Marion Hennessy – Parker’s arch nemesis – is out to get Parker, and writes a whole bunch of nasty, untrue stuff about Parker and her man on her blog. Everyone reads it and suddenly Parker’s relationship is the centre of speculation and gossip. To make things worse, Parker realises that she has some very hot competition. Kandace – Marion’s friend – has it bad for Parker’s man and is doing everything in her power to steal his affections. This launches Parker into a world of self-doubt and unrest. Will Parker sleep with her boyfriend to keep him, or will wait until she gets what she wants from him first?

Being inside Parker’s head was a real pleasure, for very odd reasons. Parker is an ordinary girl. She’s smart, but she’s average looking. She’s a bit of a wallflower and certainly not part of the popular crowd, but her boyfriend is. I really love that the girl-next-door, the girl that no one thought would snag the most desirable and sought after boy in school, does. However, what I like about Parker Prescott the most, is that she could be me, or you, or the girl sitting next to you. This gives hope to all ordinary girls everywhere that they can do, and have, what they want too. Parker makes ordinary look extraordinary.

Parker’s character surreptitiously highlights some important issues for teen girls everywhere. Because everyone else wants to date her boyfriend, Parker is constantly questioning his motives. The gossip often gets the better of her and every now and then she finds herself believing the gossip articles about her that appear on Marion’s blog. Is there really a bet out on her virginity; is that the real reason why he wants to sleep with her. Maybe that’s why he hasn’t said he loves her yet. Is he sleeping with Kandace behind her back, as Marion wants her to believe? Parker lacks self-confidence, which is a big problem that a lot of teens face today. If Parker were more sure of herself she’d be able to have more faith in her allure, more faith in her man. Like so many girls, Parker can’t see her own assets because she is blinded by everyone else’s best characteristics. Handcuffs highlights the complexities of navigating your way through the day-to-day problems associated with attending high school; I don’t know a single person on the entire planet that can’t relate to that in some way or another.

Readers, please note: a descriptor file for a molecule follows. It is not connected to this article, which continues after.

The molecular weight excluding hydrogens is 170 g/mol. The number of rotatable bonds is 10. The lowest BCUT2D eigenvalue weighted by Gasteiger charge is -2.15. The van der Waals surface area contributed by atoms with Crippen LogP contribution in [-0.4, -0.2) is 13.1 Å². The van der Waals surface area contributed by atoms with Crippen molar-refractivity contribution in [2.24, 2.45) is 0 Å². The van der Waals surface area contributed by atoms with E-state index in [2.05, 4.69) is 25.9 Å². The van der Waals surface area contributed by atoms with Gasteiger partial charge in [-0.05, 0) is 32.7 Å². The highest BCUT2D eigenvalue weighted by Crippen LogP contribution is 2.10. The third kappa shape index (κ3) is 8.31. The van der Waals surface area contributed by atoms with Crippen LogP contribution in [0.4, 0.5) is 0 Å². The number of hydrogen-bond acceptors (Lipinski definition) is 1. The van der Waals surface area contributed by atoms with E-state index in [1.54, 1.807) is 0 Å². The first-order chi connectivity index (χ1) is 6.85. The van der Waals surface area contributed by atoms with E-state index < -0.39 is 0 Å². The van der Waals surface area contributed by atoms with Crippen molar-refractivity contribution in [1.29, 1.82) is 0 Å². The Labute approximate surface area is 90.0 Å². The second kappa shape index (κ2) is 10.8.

Readers never learn what Parker’s boyfriend’s name actually is. Parker never says it, nor do any of the other characters in the novel. I really like this technique, as it allowed me to shape my own version of him. Because he is nameless, because there are very few physical descriptions given, readers can construct him in their own desirable terms. I found myself questioning his movtives, as Parker did, but just like Parker, I was unable to hate him. Ultimately, I wanted him as much as she does. As the novel comes to a close, readers are exposed to the truth; I was biting my nails all the way till the end.

Handcuffs is Bethany Griffin’s first novel and she captures the essence of adolescence superbly. Her characters are believable, raw, honest and absolutely engaging. Teenage girls everywhere will be able to relate to Parker’s pain and angst, her self-doubt and her hormonal desires. yaReads offers a huge round of applause to Bethany Griffin for an awesome debut novel. We look forward to more work from her in the future.

Rating: : ★★★★☆